Ammonite is a decent film, one that is no doubt carried by the acting talent on screen. Winslet and Ronan each bring a lot of acting experience to the table, and when onscreen together the film has spark even when it is a bit underwritten. The Ronan performance is a peculiar one for her at this stage in her career. The part of Charlotte is much more reserved than she’s used to taking on, although she plays her with a sweetness and vulnerability that is a great contrast to Kate Winslet’s Mary. Mary is the main character and her dour disposition is a cloud over the film, with Charlotte occasionally bringing sunshine into both their lives for fleeting moments. In most films with “forbidden love” there is an uplifting climax and resolution. Director Francis Lee has his film crescendo in the second act when Mary and Charlotte share their passion and love with an affair and sex the night before they return to their lives. In the third act, Mary rejects Charlotte’s ideas to keep her as an accessory in her nice mainland house. Even though Charlotte makes her happy in a physical and emotional way, she refuses to give up her life. Ronan expresses Charlotte’s vulnerability and occasional passion with non-verbal cues and gestures, playing a more passive part in the duet.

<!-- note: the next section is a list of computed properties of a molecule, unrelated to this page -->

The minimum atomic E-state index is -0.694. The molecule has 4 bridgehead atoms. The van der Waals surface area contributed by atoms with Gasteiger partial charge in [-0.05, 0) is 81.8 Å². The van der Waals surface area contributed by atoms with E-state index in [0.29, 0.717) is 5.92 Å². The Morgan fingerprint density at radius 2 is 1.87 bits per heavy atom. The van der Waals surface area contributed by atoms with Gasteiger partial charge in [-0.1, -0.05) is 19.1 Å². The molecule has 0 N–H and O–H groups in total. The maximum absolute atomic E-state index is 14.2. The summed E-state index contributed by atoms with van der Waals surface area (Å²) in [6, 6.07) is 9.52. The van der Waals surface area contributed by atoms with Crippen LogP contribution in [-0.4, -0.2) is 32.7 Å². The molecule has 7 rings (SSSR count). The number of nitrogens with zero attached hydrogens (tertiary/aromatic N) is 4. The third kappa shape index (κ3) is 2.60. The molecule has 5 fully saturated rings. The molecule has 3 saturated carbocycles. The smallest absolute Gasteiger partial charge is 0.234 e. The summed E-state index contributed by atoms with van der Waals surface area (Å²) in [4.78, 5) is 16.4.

8. Constable Stalker in See How They Run (2022)

Saoirse Ronan and Sam Rockwell, wearing constable uniforms, express hock in See How They Run
Saoirse Ronan and Sam Rockwell in See How They Run (2022). Photo: Searchlight Pictures.